Tuesday, September 30, 2008
Despite the gloom and doom efforts by the Bush administration to frighten Americans into thinking the sky would fall if the House failed to approve his $700 billion dollar bailout of Wall Street criminals, U.S. stock indexes opened high, suggesting Monday’s sell off was an overreaction. The percentage decline was far less severe than the 20-plus-percent drops seen in the stock market crash of October 1987 and before the Great Depression.
In fact, Wall Street snapped back Tuesday after closing down 777 points yesterday, to close Tuesday up 485 points — nearly erasing yesterday’s loses as the market attracted millions of bargain hunters.
Although credit remain tight, there were a number of bright spots:
• The Standard & Poor’s 500 recovered 58.34 or 5.27 percent
• The Nasdaq composite index rose 98.60, or 4.97 percent
• The blue-chip index rose nearly 500 points by late Tuesday afternoon
• The yield on the 3-month Treasury bill rose Tuesday to 0.89 percent
• The yield on 10-year Treasury note rose to 3.83 percent
• An uptick in Inter bank lending increased although at a slightly high interest rate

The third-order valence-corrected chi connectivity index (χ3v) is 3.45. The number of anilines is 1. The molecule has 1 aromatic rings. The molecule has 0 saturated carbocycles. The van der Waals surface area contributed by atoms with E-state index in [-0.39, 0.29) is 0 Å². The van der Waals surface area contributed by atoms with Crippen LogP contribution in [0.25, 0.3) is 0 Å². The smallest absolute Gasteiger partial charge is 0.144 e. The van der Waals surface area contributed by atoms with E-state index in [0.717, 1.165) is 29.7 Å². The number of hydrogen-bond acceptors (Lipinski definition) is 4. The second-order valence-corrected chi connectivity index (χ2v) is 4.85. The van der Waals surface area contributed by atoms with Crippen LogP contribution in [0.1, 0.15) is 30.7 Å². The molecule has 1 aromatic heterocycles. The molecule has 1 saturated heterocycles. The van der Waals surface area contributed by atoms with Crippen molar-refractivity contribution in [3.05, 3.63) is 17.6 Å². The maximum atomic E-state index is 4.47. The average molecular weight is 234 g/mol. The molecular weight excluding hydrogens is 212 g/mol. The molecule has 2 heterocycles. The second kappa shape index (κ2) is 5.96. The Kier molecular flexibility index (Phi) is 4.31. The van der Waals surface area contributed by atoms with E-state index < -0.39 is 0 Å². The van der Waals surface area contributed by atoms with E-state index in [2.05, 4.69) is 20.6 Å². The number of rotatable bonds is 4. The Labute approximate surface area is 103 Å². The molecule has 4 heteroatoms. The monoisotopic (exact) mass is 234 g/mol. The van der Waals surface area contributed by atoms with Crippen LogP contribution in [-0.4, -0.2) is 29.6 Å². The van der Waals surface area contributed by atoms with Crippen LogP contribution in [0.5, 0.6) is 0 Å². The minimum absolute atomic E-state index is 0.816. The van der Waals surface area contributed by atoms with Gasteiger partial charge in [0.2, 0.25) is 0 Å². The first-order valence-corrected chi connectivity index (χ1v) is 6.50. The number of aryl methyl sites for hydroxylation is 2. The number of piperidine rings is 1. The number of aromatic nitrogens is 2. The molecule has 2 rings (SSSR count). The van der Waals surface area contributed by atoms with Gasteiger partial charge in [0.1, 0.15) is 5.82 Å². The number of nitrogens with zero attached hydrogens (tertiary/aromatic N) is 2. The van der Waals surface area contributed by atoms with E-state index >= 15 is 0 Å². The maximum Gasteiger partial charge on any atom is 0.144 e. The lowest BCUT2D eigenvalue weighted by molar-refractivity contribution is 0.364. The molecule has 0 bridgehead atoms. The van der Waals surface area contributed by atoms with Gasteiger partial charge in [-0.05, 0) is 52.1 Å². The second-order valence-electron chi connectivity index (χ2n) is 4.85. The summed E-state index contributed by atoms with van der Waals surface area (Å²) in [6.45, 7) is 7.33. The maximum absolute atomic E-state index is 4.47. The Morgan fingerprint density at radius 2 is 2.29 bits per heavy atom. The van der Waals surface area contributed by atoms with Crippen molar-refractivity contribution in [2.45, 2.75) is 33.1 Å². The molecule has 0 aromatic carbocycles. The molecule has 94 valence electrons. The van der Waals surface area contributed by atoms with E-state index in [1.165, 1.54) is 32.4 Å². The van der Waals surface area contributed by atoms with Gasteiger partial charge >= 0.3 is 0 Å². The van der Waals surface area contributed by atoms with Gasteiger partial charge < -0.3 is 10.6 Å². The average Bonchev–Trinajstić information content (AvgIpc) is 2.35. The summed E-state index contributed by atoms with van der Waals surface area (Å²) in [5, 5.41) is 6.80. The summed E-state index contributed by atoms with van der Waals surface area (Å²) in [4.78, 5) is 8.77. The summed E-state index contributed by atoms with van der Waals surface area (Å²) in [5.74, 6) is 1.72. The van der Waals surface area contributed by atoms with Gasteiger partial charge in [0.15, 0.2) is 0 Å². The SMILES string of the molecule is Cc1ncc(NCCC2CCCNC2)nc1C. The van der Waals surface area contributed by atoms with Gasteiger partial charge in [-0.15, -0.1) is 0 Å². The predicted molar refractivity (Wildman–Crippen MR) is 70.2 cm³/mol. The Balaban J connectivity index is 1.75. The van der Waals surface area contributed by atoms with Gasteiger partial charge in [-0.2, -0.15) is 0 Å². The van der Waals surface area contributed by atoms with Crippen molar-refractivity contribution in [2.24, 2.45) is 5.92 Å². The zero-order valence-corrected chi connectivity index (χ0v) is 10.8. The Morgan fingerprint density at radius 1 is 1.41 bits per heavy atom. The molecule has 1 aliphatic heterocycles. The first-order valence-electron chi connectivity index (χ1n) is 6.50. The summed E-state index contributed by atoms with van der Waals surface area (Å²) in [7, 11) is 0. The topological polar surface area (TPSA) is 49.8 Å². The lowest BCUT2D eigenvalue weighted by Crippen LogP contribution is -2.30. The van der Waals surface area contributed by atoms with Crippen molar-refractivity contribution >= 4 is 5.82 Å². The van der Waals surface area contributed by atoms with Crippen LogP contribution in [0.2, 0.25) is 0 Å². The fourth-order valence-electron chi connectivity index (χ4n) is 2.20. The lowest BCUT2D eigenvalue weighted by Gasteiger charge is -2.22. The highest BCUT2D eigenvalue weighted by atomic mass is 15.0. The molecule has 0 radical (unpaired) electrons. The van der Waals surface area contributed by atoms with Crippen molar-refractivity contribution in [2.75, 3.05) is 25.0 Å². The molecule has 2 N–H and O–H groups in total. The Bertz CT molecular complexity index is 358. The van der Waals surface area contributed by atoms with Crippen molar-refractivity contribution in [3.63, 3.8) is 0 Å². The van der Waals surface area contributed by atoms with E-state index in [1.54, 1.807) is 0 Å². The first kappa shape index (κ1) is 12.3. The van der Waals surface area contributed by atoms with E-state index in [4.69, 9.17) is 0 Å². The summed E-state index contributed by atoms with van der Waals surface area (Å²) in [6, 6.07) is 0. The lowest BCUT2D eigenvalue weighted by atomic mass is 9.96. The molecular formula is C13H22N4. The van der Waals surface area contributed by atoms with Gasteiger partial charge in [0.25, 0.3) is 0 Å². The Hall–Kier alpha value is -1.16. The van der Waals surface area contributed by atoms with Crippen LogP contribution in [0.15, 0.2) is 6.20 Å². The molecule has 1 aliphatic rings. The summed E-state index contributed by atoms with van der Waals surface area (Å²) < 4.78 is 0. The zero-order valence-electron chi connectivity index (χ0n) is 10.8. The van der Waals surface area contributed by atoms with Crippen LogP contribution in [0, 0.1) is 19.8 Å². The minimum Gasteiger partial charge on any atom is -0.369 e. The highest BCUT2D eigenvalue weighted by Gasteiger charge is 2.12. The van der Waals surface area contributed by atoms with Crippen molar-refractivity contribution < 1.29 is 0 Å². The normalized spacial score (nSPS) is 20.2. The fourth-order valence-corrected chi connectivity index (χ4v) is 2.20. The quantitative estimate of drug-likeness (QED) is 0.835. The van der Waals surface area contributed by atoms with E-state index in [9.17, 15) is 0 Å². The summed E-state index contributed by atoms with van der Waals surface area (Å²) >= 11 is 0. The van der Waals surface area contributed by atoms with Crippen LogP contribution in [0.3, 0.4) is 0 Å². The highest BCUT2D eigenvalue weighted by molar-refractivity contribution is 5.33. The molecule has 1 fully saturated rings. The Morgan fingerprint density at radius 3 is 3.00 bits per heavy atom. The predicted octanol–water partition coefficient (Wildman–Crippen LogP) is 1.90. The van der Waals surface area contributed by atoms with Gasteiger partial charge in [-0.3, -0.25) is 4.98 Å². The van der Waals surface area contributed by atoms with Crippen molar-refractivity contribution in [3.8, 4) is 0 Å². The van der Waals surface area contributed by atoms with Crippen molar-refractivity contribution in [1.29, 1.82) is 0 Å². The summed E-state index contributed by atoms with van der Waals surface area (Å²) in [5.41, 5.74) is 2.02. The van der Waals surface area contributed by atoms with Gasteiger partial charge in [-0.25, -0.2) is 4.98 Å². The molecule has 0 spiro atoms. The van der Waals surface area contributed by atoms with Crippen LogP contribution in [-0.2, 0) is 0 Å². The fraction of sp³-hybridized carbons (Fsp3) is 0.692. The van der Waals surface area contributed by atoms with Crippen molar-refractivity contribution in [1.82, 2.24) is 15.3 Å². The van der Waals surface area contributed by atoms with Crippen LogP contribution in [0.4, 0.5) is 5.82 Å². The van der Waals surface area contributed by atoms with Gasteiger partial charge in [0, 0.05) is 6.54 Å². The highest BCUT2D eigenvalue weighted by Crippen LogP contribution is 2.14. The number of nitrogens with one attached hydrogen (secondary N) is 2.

• Ireland agreed to guarantee bank deposits to improve banks’ access to international funds
• The U.S. dollar jumped 1 percent against the yen
• The Euro fell to $1.4416 making travel to Europe more affordable for Americans
Although I am diametrically opposed to the $700 billion dollar bailout of Wall Street criminals, I agree completely with Sen. Barack Obama, who today proposed raising the Federal deposit insurance (FDIC) limit to $250,000 in an effort to help restore wavering public confidence in the American financial system. The FDIC was created by the Glass-Steagall Act of 1933 which guarantees the safety of checking and savings deposits in member banks up to $100,000 — an amount considered by many to be far too low.